Characterizing and identifying hESCs and their derivatives by Raman imaging
Self-renewable pluripotent human embryonic stem cells (hESC) can readily differentiate into embryoid bodies (EBs) that contain virtually all cell types. A major technical hurdle in this field has been the lack of an effective yet non-invasive method for definitively discriminating among undifferentiated hESCs and their derivatives. This isolation is vital for subsequent cell-based therapies. Although several physical methods have been effective for purifying lineages that express cell-specific markers on their surfaces, those of many other highly specialized cells remain unknown. Conventional purification methods that rely on genetic manipulation or immunostaining are unsuitable for clinical use. Here we plan to use laser tweezers Raman spectroscopy of single cells to determine differences between individual human embryonic stem cells and their derivatives. This technique is based on the intrinsic biochemical signatures of cells obtained through non-destructive inelastic light scattering. It could become the basis for a novel, rapid and entirely non-destructive cell screening method that can accurately identify individual cells. Inelastic light scattering from specific molecular vibrations within a cell yields information on the biochemical composition of individual cells. Light from a laser is focused to a tight spot that covers the dimensions of a single cell. A small fraction of this laser light will interact with proteins, DNA, RNA, and other biomolecules in the cell, and lose parts of its energy to excite molecular vibrations. The outgoing (scattered) laser light is slightly red-shifted and contains distinct sharp peaks, that can be used to determine the relative distributions and concentrations of specific biochemicals within the cell. We found that by analyzing the strength of these peaks, different cells can be accurately distinguished. This technique is very fast, non-destructive, non-invasive, and does not require special sample preparation. It is important to note that the absence of external reagents (such as fluorescent labels) yields test cells that are neither destroyed/modified nor contaminated during the analysis. We expect our technique to be well suited for the future rapid analysis and isolation of hESCs, which is crucial for their use in clinical applications. It is also more accurate and specific than standard flow cytometry, the current gold standard for cellular diagnostics that is based on light scattering and fluorescence detection of a limited number of exogenous biomarkers. This grant will support important, necessary experiments that will define the spectroscopic signature of a wide range of hESC cells and their derivatives. These signatures will lay the foundation for commercially viable rapid cell sorting based on select peaks determined from these spectra.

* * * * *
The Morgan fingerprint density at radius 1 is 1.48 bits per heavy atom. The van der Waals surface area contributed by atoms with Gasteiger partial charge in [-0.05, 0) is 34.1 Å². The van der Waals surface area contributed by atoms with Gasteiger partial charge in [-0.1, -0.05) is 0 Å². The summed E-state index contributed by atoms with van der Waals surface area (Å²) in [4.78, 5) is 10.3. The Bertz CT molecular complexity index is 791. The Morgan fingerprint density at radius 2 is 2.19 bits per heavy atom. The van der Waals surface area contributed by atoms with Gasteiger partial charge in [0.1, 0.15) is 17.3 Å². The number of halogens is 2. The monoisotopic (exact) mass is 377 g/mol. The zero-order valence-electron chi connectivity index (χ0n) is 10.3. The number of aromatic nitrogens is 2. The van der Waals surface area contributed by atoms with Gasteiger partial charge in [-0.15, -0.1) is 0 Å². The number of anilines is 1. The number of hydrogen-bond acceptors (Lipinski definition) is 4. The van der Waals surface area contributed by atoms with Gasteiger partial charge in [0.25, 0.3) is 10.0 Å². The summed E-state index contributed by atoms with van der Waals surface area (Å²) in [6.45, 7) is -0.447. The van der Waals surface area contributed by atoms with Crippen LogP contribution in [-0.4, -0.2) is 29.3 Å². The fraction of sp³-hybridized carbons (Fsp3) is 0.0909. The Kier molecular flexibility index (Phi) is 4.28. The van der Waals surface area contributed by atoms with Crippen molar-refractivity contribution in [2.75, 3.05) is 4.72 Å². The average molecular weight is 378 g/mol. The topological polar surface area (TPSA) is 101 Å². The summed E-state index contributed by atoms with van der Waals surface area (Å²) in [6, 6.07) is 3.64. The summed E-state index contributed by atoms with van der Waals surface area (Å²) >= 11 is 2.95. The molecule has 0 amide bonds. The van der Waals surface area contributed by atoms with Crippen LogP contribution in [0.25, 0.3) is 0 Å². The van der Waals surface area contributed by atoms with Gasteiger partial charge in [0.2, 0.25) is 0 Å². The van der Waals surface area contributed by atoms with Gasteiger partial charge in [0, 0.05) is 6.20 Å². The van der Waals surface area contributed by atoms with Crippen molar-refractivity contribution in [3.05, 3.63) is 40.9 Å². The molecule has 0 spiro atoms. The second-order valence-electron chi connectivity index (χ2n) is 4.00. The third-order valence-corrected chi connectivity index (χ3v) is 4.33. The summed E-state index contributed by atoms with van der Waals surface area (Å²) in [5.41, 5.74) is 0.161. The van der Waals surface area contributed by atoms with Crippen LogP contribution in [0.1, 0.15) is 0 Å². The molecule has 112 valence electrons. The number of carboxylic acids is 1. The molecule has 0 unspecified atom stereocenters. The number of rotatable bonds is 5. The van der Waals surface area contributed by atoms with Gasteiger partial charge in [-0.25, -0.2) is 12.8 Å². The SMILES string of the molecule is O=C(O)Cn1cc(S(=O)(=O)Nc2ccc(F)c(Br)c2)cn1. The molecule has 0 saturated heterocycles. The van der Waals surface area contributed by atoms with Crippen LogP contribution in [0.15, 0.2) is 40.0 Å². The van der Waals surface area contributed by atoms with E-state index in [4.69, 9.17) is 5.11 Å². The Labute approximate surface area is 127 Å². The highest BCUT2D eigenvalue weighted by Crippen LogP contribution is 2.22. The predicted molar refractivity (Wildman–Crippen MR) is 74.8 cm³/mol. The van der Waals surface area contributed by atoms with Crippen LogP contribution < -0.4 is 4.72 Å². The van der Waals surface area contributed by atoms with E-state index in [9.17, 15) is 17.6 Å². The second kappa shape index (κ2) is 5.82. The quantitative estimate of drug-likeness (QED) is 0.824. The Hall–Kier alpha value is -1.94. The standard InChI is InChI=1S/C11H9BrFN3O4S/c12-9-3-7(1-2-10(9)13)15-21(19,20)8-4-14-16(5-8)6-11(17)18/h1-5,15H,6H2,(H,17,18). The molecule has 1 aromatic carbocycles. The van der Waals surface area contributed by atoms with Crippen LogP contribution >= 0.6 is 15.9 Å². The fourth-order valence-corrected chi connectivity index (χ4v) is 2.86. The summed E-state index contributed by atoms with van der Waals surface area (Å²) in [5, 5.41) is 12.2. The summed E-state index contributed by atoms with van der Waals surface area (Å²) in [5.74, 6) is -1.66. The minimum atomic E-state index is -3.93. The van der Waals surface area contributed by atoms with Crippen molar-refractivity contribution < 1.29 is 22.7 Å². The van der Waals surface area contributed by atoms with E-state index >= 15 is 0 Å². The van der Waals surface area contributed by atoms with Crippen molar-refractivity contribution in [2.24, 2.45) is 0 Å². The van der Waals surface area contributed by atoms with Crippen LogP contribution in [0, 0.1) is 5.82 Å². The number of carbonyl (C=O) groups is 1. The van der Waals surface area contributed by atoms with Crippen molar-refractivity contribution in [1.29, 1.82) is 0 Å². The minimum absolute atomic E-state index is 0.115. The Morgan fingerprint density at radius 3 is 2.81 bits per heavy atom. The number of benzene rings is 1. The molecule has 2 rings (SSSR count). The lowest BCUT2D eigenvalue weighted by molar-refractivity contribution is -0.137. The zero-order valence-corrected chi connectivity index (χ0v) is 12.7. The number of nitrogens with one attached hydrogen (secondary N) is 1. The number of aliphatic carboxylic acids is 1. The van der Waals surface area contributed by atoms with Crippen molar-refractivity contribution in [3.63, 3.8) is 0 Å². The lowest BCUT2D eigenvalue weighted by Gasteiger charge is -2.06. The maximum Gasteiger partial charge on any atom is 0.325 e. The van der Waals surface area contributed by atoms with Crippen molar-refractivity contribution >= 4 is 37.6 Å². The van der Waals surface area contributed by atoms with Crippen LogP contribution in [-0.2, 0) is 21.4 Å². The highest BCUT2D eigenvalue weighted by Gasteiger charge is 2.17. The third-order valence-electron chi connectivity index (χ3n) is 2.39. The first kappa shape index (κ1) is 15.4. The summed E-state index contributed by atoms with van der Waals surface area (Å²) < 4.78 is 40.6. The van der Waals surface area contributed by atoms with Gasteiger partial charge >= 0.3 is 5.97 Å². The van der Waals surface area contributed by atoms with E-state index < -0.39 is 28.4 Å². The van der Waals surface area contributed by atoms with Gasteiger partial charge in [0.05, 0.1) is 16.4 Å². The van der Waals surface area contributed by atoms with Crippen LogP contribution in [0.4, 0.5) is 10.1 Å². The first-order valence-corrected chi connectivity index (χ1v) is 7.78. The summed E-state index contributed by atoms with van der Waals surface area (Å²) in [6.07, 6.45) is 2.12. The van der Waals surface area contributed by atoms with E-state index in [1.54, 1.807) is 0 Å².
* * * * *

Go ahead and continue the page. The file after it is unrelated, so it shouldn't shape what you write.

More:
Self-renewable pluripotent human embryonic stem cells (hESC) can readily differentiate into embryoid bodies (EBs) that contain virtually all cell types. A major technical hurdle in this field has been the lack of an effective yet non-invasive method for definitively discriminating among undifferentiated hESCs and their derivatives. This isolation is vital for subsequent cell-based therapies. Although physical methods such as magnetic bead sorting have been effective for purifying lineages that express cell-specific surface markers (e.g. CD34 for hematopoeitic cells), those of many other highly specialized cells remain unknown. For instance, all heart-restricted markers known are either cytoplasmic or nuclear. Conventional purification methods, which rely on genetic manipulation or immunostaining, are unsuitable for clinical use. With the research proposed here, we will demonstrate and establish an important new capability of rapid, non-invasive hESC identification. Rapid discrimination at the single cell level will permit the isolation of uncontaminated hESCs for use in cell-based therapies. This will remove a major clinical hurdle and rapidly benefit patients in need of hESC-based treatments. We anticipate to generate basic discoveries as well as patentable application-based technologies for licensing activities. Collectively, this will help establish the State of California as a pioneer in stem-cell based therapies and as a biotech hub, and provide its citizens with both academic and economic benefits. When the initial funding period ends and with the data generated from this proposal, we also expect to bring in federal monies via the NIH to California.